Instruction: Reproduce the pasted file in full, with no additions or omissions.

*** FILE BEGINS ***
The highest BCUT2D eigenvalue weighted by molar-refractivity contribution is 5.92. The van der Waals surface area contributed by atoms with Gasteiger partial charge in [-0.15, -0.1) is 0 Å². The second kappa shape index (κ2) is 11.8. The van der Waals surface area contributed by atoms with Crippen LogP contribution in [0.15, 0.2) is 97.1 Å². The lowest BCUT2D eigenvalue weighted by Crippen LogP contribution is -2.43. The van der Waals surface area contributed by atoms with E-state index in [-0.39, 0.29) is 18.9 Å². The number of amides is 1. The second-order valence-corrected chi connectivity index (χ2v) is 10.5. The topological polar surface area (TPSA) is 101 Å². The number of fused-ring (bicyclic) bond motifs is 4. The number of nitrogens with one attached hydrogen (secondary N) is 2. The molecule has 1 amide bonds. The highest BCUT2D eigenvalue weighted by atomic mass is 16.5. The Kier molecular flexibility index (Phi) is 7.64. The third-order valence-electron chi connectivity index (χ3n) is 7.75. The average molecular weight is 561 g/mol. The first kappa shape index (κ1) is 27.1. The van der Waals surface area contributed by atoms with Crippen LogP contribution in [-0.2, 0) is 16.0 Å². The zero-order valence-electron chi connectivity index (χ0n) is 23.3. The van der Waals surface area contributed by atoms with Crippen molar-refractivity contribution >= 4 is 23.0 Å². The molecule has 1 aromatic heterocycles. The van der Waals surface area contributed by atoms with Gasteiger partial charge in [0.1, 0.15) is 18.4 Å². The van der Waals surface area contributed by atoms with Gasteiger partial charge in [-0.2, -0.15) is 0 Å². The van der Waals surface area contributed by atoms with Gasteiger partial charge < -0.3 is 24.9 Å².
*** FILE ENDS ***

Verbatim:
The highest BCUT2D eigenvalue weighted by molar-refractivity contribution is 5.92. The van der Waals surface area contributed by atoms with Gasteiger partial charge in [-0.15, -0.1) is 0 Å². The second kappa shape index (κ2) is 11.8. The van der Waals surface area contributed by atoms with Crippen LogP contribution in [0.15, 0.2) is 97.1 Å². The lowest BCUT2D eigenvalue weighted by Crippen LogP contribution is -2.43. The van der Waals surface area contributed by atoms with E-state index in [-0.39, 0.29) is 18.9 Å². The number of amides is 1. The second-order valence-corrected chi connectivity index (χ2v) is 10.5. The topological polar surface area (TPSA) is 101 Å². The number of fused-ring (bicyclic) bond motifs is 4. The number of nitrogens with one attached hydrogen (secondary N) is 2. The molecule has 1 amide bonds. The highest BCUT2D eigenvalue weighted by atomic mass is 16.5. The Kier molecular flexibility index (Phi) is 7.64. The third-order valence-electron chi connectivity index (χ3n) is 7.75. The average molecular weight is 561 g/mol. The first kappa shape index (κ1) is 27.1. The van der Waals surface area contributed by atoms with Crippen LogP contribution in [-0.2, 0) is 16.0 Å². The zero-order valence-electron chi connectivity index (χ0n) is 23.3. The van der Waals surface area contributed by atoms with Crippen molar-refractivity contribution >= 4 is 23.0 Å². The molecule has 1 aromatic heterocycles. The van der Waals surface area contributed by atoms with Gasteiger partial charge in [0.1, 0.15) is 18.4 Å². The van der Waals surface area contributed by atoms with Gasteiger partial charge in [-0.2, -0.15) is 0 Å². The van der Waals surface area contributed by atoms with Gasteiger partial charge < -0.3 is 24.9 Å².